Just as the scale surely doesn't know what's a reflection of actual fat and what's the result of recently consumed steak and beer (not to mention the weight of makeup, hair product and swallowed air), the housing appraisal sites don't tell the whole story.
Still, when I learned this week that the median Southern California home price in February was just $250,000, I did something that turned out to be a very bad idea from an emotional health perspective. I looked up my house on Zillow.
It seems it's now worth $50,000 less than what I paid for it in 2004. (Worse, I think the spiky graph indicated that in 2005, the house was worth $3 million more than I paid -- but I had to avert my eyes, so who knows.) Because I've put about $50,000 of improvements into the house, I guess I've technically lost $100,000.
I realize that, in the grand scheme of things, this is a relatively small loss. But in the manner of a teenager inveighing against a mother who has vetoed a full-body tattoo, I found myself yelling, "You just don't understand me, Zillow!"
A bit dramatic, but true nonetheless. If the cruel algorithm of online appraisals could make even the slightest accommodation to my house's less quantifiable qualities -- the orange trees in the yard, the nice neighbors, the really awesome wall sconces I found on EBay -- surely I wouldn't be taking such a hit on my "investment." If those math whizzes from Zillow came over and felt the life-affirming sensation of the afternoon breeze coming through the kitchen windows, they'd increase the value by $50,000.
How am I so sure of this? It's simple. Like many people, I've begun to rationalize the depreciation of my house with the same mind games that allow weight gain to be blamed on swallowed air.
For instance, you know how Google Earth has photos of just about every place in the world, right down to individual houses? It so happens that the photo of my house was taken the same day I had an old mattress sitting in the frontyard waiting for collection by the sanitation department. The result is that entering my address on Google Earth turns up a property that conjures "The Beverly Hillbillies."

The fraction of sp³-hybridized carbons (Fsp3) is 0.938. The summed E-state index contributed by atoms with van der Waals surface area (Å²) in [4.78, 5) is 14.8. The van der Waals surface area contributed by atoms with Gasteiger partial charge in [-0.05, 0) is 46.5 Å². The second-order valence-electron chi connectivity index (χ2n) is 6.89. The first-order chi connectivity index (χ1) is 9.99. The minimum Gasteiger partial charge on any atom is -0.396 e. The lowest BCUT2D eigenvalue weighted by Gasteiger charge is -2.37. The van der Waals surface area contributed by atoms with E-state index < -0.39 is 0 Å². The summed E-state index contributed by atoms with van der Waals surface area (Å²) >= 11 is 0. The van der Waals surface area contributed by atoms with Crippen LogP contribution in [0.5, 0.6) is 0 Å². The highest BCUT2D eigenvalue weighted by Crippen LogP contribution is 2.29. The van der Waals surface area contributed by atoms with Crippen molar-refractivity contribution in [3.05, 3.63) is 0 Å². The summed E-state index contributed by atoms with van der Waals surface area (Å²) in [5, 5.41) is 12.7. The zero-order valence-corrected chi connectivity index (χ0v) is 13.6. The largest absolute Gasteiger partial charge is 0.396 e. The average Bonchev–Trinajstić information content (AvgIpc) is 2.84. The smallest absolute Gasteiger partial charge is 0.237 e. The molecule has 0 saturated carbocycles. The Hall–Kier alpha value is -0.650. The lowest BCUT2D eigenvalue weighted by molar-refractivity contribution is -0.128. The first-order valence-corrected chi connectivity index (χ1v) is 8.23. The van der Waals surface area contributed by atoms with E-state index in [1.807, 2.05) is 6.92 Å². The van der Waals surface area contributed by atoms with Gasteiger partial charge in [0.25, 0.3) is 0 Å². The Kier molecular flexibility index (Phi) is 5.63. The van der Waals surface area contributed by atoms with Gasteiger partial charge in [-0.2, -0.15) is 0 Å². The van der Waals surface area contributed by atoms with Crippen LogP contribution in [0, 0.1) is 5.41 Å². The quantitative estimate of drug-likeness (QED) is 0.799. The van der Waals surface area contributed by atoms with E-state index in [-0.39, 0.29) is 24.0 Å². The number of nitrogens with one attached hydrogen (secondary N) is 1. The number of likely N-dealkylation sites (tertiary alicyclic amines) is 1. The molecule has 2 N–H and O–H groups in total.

Clearly, this image alone could have reduced the perceived value of my house by at least $70,000. Other contributors include the fact that the neighborhood dogs have designated my grass as their chief relief station. I'm also pretty sure the value plummets whenever I swallow air and then cannot button my jeans.
These may be shallow criteria, but are they really all that different from the ones we used when the market was hot? In 2005, I remember hearing that the reason a certain matchbox-sized house in a marginal neighborhood had a list price of $700,000 was that there was good art on the walls. In 2004, right after I closed on my house, a friend picked up an ugly doormat from the stoop, tossed it in the trash and said, "There, you've just upped your value by $5,000!" The sick part is he was probably right.
Of course, these superficial details -- furniture arrangement, window treatments, even pleasant cooking smells -- have generally been associated with making a house easier to sell, not (despite the frenzy just before the bubble burst) with literally increasing its value. In an economy that's constantly reminding us how worthless, or at least "worth less," our houses are, maybe clinging to these token symbols is a valid coping mechanism, even a sign of emotional stability.
After all, just as a healthy long-term romantic commitment involves learning to focus on your partners' intrinsic, substantive qualities as his or her youth and beauty fades, shouldn't your relationship to your home transcend the cold calculations of the market? In other words, in the wake of mass depreciation, a little individual appreciation goes a long way. So bye-bye, Zillow! I don't need your stinking thinking in these troubled times.
But if the economy of 2005 ever comes back, I'll be weighing myself on your scale at least once an hour.